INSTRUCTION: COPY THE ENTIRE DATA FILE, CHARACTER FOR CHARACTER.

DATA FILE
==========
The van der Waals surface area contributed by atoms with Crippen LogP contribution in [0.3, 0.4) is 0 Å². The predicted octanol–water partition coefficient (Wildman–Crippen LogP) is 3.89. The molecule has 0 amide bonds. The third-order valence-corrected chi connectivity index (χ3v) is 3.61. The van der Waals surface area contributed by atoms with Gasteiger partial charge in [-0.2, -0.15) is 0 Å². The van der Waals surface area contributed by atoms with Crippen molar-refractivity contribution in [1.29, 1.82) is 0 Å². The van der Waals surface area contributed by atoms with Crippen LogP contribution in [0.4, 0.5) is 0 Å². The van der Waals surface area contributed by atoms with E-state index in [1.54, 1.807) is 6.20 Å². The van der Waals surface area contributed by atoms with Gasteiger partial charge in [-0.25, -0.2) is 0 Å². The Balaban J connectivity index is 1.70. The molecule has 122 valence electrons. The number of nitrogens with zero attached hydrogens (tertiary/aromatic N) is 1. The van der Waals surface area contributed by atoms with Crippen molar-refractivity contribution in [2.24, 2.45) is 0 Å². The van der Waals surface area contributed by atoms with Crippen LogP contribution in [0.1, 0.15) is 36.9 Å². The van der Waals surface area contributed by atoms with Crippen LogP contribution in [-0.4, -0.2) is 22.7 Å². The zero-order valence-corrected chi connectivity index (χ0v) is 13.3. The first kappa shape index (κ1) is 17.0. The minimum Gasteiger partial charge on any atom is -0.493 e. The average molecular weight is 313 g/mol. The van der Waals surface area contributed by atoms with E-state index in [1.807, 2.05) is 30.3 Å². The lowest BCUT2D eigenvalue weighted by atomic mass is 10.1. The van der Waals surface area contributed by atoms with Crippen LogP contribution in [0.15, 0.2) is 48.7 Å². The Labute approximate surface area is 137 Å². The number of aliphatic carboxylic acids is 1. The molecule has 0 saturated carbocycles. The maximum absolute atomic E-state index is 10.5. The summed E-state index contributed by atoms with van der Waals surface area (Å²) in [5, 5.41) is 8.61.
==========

The van der Waals surface area contributed by atoms with Crippen LogP contribution in [0.3, 0.4) is 0 Å². The predicted octanol–water partition coefficient (Wildman–Crippen LogP) is 3.89. The molecule has 0 amide bonds. The third-order valence-corrected chi connectivity index (χ3v) is 3.61. The van der Waals surface area contributed by atoms with Gasteiger partial charge in [-0.2, -0.15) is 0 Å². The van der Waals surface area contributed by atoms with Crippen molar-refractivity contribution in [1.29, 1.82) is 0 Å². The van der Waals surface area contributed by atoms with Crippen LogP contribution in [0.4, 0.5) is 0 Å². The van der Waals surface area contributed by atoms with E-state index in [1.54, 1.807) is 6.20 Å². The van der Waals surface area contributed by atoms with Gasteiger partial charge in [-0.25, -0.2) is 0 Å². The Balaban J connectivity index is 1.70. The molecule has 122 valence electrons. The number of nitrogens with zero attached hydrogens (tertiary/aromatic N) is 1. The van der Waals surface area contributed by atoms with Crippen molar-refractivity contribution in [2.24, 2.45) is 0 Å². The van der Waals surface area contributed by atoms with Crippen LogP contribution in [0.1, 0.15) is 36.9 Å². The van der Waals surface area contributed by atoms with Crippen LogP contribution in [-0.4, -0.2) is 22.7 Å². The zero-order valence-corrected chi connectivity index (χ0v) is 13.3. The first kappa shape index (κ1) is 17.0. The minimum Gasteiger partial charge on any atom is -0.493 e. The average molecular weight is 313 g/mol. The van der Waals surface area contributed by atoms with E-state index in [1.807, 2.05) is 30.3 Å². The lowest BCUT2D eigenvalue weighted by atomic mass is 10.1. The van der Waals surface area contributed by atoms with Crippen LogP contribution in [0.15, 0.2) is 48.7 Å². The Labute approximate surface area is 137 Å². The number of aliphatic carboxylic acids is 1. The molecule has 0 saturated carbocycles. The maximum absolute atomic E-state index is 10.5. The summed E-state index contributed by atoms with van der Waals surface area (Å²) in [5, 5.41) is 8.61.